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The following question was first presented in MATHEMATICS of StackExchange. With a simple description at first sight, it has far-reaching consequences on plenty of recent and advanced theories, such as Knowledge and Common Knowledge in game theory, logic, and distributed computing. With many excellent answers from MATHEMATICS (with my gratitude), it is still somewhat mysterious to me. So, I am here for more illumination.

Below is the original source from MATHEMATICS for your convenience.

Hua Luogeng (in Chinese, 华罗庚) took a hat-guessing puzzle as an illustration in a booklet focusing on mathematical induction. The following description is a literal translation from Chinese.

Hat-Guessing Puzzle: A teacher wants to identify the most smartest one from his three students by the following methods: 5 hats are shown, in which 3 of them are white and the other two are black, to the three students. With eyes closed, each student is put on a white hat, while the other two black ones are hidden. Once the permissions of opening eyes are granted, the three students open their eyes simultaneously and are allowed to look at the hats of others without any communication. After a hesitation, they say that "the hat on my own hat is white" with one voice. The question is how do they make it?

The puzzle can be easily generalized to the version with $n$ persons, $n-1$ black hats, and $\ge n$ white hats and be solved by induction on $n$:

  • When $n$ is 2, the situation is trivial because there is only one black hat. If I am wearing the black one, then the other person can tell that the hat on his head is white, without any hesitation. However, he does hesitate. Contradiction.
  • Suppose that we have solved the puzzle with $n = k$.
  • When $n = k + 1$, the reason goes in the following way: If someone is wearing the black hat, all the other people will know that and the problem is reduced to a version with $k$ person, $k-1$ black hats and $\ge k+1$ white hats. According to the inductive hypothesis, the $k$ persons should tell that the hats on their heads are all white, without any hesitation. Contradiction.

While both the puzzle and proof sound very simple, I am very confused with the informal keyword "hesitation" in them. I even cannot tell the vagueness of hesitation clearly. For example, is the hesitation itself a suitable object which can be used in mathematical induction? Informally, my problem can be stated as follows.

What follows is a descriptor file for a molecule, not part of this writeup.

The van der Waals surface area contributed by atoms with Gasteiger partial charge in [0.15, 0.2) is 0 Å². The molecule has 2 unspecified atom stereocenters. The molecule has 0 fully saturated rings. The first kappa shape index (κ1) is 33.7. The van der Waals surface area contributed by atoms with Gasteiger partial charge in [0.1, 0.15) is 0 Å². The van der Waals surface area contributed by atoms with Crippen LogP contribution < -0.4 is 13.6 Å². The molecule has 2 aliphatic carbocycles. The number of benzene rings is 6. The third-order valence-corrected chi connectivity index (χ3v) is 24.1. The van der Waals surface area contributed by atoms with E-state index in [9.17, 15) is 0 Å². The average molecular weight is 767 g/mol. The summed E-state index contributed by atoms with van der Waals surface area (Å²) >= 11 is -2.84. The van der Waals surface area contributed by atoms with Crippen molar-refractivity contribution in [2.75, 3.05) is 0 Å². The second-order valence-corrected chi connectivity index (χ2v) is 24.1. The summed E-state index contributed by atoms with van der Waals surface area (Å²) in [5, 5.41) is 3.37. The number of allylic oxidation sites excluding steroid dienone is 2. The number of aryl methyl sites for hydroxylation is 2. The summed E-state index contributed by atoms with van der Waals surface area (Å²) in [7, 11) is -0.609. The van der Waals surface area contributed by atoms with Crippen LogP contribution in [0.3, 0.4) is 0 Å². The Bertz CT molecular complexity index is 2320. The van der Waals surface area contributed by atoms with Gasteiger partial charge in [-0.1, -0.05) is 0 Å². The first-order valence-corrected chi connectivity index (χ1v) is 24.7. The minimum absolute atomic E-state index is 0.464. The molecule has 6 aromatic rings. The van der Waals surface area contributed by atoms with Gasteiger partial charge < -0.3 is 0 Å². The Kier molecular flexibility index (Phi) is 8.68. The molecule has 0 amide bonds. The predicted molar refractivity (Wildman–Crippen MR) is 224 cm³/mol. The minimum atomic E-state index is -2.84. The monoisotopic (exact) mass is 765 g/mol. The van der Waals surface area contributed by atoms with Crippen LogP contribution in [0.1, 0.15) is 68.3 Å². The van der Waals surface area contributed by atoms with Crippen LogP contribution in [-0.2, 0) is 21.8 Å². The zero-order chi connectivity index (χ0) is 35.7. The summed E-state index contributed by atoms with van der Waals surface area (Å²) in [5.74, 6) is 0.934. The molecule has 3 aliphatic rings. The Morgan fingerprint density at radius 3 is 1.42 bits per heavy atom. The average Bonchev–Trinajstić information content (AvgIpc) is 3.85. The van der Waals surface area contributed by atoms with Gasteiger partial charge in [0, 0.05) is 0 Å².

My Problem: How to formally model the hesitation in the hat-guessing puzzle?

Now, I will give an account of my confusion (after the discussion with MATHEMATICS users).

  1. Is it suitable to model the hesitation in terms of rounds? Just like the Muddy Children Puzzle, the teacher can broadcast the following question over and over: What is the color of your hat? If the modeling is OK, is it still on the right way to prove the following statement (for the version with $n$ students) "in the first $n−1$ rounds they all say I don't know, and in the $n$th round, they all say it is white simultaneously"?
  2. I think the statement "If someone is wearing the black hat" given in the original proof is based on the unjustified assumption about the first $n−1$ rounds. In other words, is it necessary to prove first "in the first $n-1$ rounds they all say I don't know", before proving the thing in the $n$th round? If it is, how to prove the $n-1$ part?

Thank you very much for any suggestions.

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    $\begingroup$ You've pinpointed the reasons why these questions make me uncomfortable: Not only do the participants need to model the processes of their co-participants, they also need to model the speed of those other process. I think in this case, since they all give the same answer at the same time, we are being coached toward the idea that they are identical agents with identical models of each other. (Sometimes the puzzles are phrased carefully enough, in terms of discrete rounds, such that we might gloss over those details. Other times, now.) $\endgroup$ – Novak Dec 17 '12 at 19:09
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This isn't really an answer to your questions, but I think it would help in understanding the problem (or the way to answer your questions is) to write out a formal statement and proof of the solution. The proof you've presented doesn't say what is being proven, and as written is certainly incorrect. It states (final bullet point) that the inductive hypothesis is that $k$ people with $k-1$ black hats and $> k$ white hats can tell that they all have white hats without any hesistation, but it proves that $k+1$ people with $(k, >k+1)$ hats can tell with hesitation.

Writing out a more formal proof would also make it clear what modeling assumptions you require for it to work. For example, you would probably end up needing to prove "$k$ people with $(k-1,>k)$ hats can all tell if they have white hats after $k$ moments of hesistation". If so, that means you would need some formal, common-knowledge notion of "moment of hesitation".

I hope that helps a little bit with question #1. (Also, the answers at math.stackexchange seem very good on this topic as well....) It might also help with #2, but I'm not sure what exactly you're asking -- I think the proof by induction would take care of this?

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